To describe adsorption of globular protein molecules in a polyelectrolyte brush we use the strongstretching approximation of the Edwards selfconsistent field equation, combined with corrections for a nonGaussian brush. To describe chemical potentials in this mixture of (globular) species of widely varying sizes (ions, brush polyelectrolyte segments, globular protein molecules), we use the BoublikMansooriCarnahanStarlingLeland equation of state derived for polydisperse mixtures of spherical particles. The polyelectrolyte chain is described in this approach as a string of beads with the beads of a size related to the chain diameter. We use the onedimensional Poisson equation to describe the electrostatic field and include the ionizable character of both the brush polyions and the protein molecules. This model explains the experimental observation of high amounts of protein adsorption in a polyacid brush for pH values above the isoelectric point of the protein as being due to charge reversal of the protein molecules upon entry in the brush. We find a distinct minimum in protein concentration near the edge of the brush. With increasing pH this barrier to protein transfer becomes larger, but much less so when we increase the ionic strength, a difference that might relate to an experimentally observed difference in the protein release rate in these two cases. A free energy analysis shows that the release of small ions from the brush and the increase of brush ionization are the two driving forces for protein adsorption in a likecharged brush


Ligand and Charge Distribution (LCD) model for the description of fulvic acid adsorption to goethite Weng, L.P. ; Riemsdijk, W.H. van; Koopal, L.K. ; Hiemstra, T.  \ 2006
Journal of Colloid and Interface Science 302 (2006)2.  ISSN 00219797  p. 442  457. natural organicmatter  nicadonnan model  metalion binding  electrical doublelayer  interacting chain molecules  surface structural approach  oxidewater interface  humic substances  variablecharge  freeenergy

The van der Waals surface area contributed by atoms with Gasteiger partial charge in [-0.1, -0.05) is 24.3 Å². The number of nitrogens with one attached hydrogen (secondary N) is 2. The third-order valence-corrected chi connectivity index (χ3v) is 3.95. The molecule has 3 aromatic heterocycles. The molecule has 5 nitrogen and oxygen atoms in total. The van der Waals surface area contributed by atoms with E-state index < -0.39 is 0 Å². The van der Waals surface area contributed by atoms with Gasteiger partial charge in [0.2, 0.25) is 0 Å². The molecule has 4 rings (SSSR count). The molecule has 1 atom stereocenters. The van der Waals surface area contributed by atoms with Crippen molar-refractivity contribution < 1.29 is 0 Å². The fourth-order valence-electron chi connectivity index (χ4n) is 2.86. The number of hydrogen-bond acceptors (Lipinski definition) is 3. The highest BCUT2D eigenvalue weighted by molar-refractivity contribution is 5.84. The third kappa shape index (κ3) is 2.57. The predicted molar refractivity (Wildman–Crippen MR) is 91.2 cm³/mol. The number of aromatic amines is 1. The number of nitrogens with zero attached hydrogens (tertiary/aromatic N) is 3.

The LCD model (Ligand and Charge Distribution) has recently been proposed to describe the adsorption of humic substances to oxides, in which the CDMUSIC model and the NICA model for ion binding to respectively oxides and humic substances are integrated. In this paper, the LCD model is improved by applying the ADAPT model (ADsorption and AdaPTation) to calculate the equilibrium distribution of the humic substances based on the change of the average chemical state of the particles. The improved LCD model is applied to calculate the adsorption of fulvic acid (Strichen) to goethite, in which it is assumed that the carboxylic type of groups of fulvic acid can form innersphere complexes with the surface sites. The charge of the carboxylic groups in the innersphere complexes is distributed between the 0 and dplane, whereas the charge of the other carboxylic and phenolic groups is located in the dplane. The average distribution of the carboxylic and phenolic groups among their various chemical states (carboxylic groups: innersphere complex, protonated and deprotonated; phenolic groups: protonated and deprotonated) depends on pH, ionic strength and loading, and are the outcome of the model. The calculation shows that the LCD model can describe sufficiently the effects of pH, ionic strength and loading on the adsorption of fulvic acid, using one adjustable parameter (log over(K, ¿)S, 1). The model calculations indicate that the chemical complexation between fulvic acid and goethite is the main driving force of the adsorption, while the electrostatic repulsion between the particles and the surface is the major limiting factor for further adsorption